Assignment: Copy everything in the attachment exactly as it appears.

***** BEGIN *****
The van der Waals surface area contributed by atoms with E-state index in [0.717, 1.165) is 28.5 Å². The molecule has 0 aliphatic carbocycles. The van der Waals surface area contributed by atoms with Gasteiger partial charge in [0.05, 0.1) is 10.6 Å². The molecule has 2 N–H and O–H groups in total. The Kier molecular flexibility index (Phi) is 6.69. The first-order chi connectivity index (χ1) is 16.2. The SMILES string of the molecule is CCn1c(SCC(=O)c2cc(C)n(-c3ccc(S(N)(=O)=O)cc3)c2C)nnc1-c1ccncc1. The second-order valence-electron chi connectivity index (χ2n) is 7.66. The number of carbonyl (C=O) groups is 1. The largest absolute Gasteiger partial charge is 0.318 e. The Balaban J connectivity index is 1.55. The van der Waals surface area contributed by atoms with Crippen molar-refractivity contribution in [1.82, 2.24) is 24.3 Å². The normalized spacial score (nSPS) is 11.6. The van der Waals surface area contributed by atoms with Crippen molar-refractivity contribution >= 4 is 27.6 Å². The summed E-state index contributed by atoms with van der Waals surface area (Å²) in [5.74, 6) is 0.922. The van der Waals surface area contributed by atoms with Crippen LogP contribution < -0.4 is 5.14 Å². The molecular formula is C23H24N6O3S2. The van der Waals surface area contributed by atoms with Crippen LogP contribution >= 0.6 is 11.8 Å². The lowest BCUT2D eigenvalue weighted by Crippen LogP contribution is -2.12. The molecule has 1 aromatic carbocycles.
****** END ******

The van der Waals surface area contributed by atoms with E-state index in [0.717, 1.165) is 28.5 Å². The molecule has 0 aliphatic carbocycles. The van der Waals surface area contributed by atoms with Gasteiger partial charge in [0.05, 0.1) is 10.6 Å². The molecule has 2 N–H and O–H groups in total. The Kier molecular flexibility index (Phi) is 6.69. The first-order chi connectivity index (χ1) is 16.2. The SMILES string of the molecule is CCn1c(SCC(=O)c2cc(C)n(-c3ccc(S(N)(=O)=O)cc3)c2C)nnc1-c1ccncc1. The second-order valence-electron chi connectivity index (χ2n) is 7.66. The number of carbonyl (C=O) groups is 1. The largest absolute Gasteiger partial charge is 0.318 e. The Balaban J connectivity index is 1.55. The van der Waals surface area contributed by atoms with Crippen molar-refractivity contribution in [1.82, 2.24) is 24.3 Å². The normalized spacial score (nSPS) is 11.6. The van der Waals surface area contributed by atoms with Crippen molar-refractivity contribution >= 4 is 27.6 Å². The summed E-state index contributed by atoms with van der Waals surface area (Å²) in [5.74, 6) is 0.922. The van der Waals surface area contributed by atoms with Crippen LogP contribution < -0.4 is 5.14 Å². The molecular formula is C23H24N6O3S2. The van der Waals surface area contributed by atoms with Crippen LogP contribution >= 0.6 is 11.8 Å². The lowest BCUT2D eigenvalue weighted by Crippen LogP contribution is -2.12. The molecule has 1 aromatic carbocycles.